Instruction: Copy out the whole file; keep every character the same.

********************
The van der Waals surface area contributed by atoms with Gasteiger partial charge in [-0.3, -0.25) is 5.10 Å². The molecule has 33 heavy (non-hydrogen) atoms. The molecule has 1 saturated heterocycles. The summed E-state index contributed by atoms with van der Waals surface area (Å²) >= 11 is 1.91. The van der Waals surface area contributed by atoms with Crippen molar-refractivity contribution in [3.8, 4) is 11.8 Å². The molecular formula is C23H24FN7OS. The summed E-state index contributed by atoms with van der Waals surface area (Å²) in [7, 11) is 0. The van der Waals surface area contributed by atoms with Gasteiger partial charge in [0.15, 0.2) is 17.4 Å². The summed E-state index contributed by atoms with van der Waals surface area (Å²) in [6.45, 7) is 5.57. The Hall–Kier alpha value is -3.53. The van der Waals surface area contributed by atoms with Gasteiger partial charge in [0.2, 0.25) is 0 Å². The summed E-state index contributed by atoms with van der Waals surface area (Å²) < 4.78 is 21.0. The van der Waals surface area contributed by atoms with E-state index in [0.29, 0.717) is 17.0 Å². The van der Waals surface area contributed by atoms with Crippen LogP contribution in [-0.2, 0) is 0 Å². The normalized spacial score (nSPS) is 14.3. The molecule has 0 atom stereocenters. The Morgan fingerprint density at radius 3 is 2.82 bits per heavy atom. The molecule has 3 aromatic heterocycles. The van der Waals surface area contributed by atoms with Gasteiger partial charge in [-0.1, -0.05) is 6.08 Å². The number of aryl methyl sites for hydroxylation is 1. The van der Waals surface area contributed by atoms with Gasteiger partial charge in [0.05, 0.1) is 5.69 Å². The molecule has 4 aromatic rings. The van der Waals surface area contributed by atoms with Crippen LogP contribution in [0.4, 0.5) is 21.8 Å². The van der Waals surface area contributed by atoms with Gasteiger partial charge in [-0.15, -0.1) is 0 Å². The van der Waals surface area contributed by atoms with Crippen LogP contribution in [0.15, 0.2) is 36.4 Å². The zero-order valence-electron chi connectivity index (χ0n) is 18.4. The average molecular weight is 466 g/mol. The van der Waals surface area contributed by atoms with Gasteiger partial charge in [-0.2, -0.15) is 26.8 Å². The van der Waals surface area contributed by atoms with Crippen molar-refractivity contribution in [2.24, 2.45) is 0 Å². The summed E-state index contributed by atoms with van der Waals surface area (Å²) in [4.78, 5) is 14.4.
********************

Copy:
The van der Waals surface area contributed by atoms with Gasteiger partial charge in [-0.3, -0.25) is 5.10 Å². The molecule has 33 heavy (non-hydrogen) atoms. The molecule has 1 saturated heterocycles. The summed E-state index contributed by atoms with van der Waals surface area (Å²) >= 11 is 1.91. The van der Waals surface area contributed by atoms with Crippen molar-refractivity contribution in [3.8, 4) is 11.8 Å². The molecular formula is C23H24FN7OS. The summed E-state index contributed by atoms with van der Waals surface area (Å²) in [7, 11) is 0. The van der Waals surface area contributed by atoms with Gasteiger partial charge in [0.15, 0.2) is 17.4 Å². The summed E-state index contributed by atoms with van der Waals surface area (Å²) in [6.45, 7) is 5.57. The Hall–Kier alpha value is -3.53. The van der Waals surface area contributed by atoms with Gasteiger partial charge in [0.2, 0.25) is 0 Å². The summed E-state index contributed by atoms with van der Waals surface area (Å²) < 4.78 is 21.0. The van der Waals surface area contributed by atoms with E-state index in [0.29, 0.717) is 17.0 Å². The van der Waals surface area contributed by atoms with Crippen LogP contribution in [-0.2, 0) is 0 Å². The normalized spacial score (nSPS) is 14.3. The molecule has 0 atom stereocenters. The Morgan fingerprint density at radius 3 is 2.82 bits per heavy atom. The molecule has 3 aromatic heterocycles. The van der Waals surface area contributed by atoms with Gasteiger partial charge in [-0.1, -0.05) is 6.08 Å². The number of aryl methyl sites for hydroxylation is 1. The van der Waals surface area contributed by atoms with Gasteiger partial charge in [0.05, 0.1) is 5.69 Å². The molecule has 4 aromatic rings. The van der Waals surface area contributed by atoms with Crippen LogP contribution in [0.4, 0.5) is 21.8 Å². The van der Waals surface area contributed by atoms with Gasteiger partial charge in [-0.15, -0.1) is 0 Å². The van der Waals surface area contributed by atoms with Crippen LogP contribution in [0.15, 0.2) is 36.4 Å². The zero-order valence-electron chi connectivity index (χ0n) is 18.4. The average molecular weight is 466 g/mol. The van der Waals surface area contributed by atoms with Gasteiger partial charge in [-0.2, -0.15) is 26.8 Å². The van der Waals surface area contributed by atoms with Crippen molar-refractivity contribution in [2.24, 2.45) is 0 Å². The summed E-state index contributed by atoms with van der Waals surface area (Å²) in [4.78, 5) is 14.4.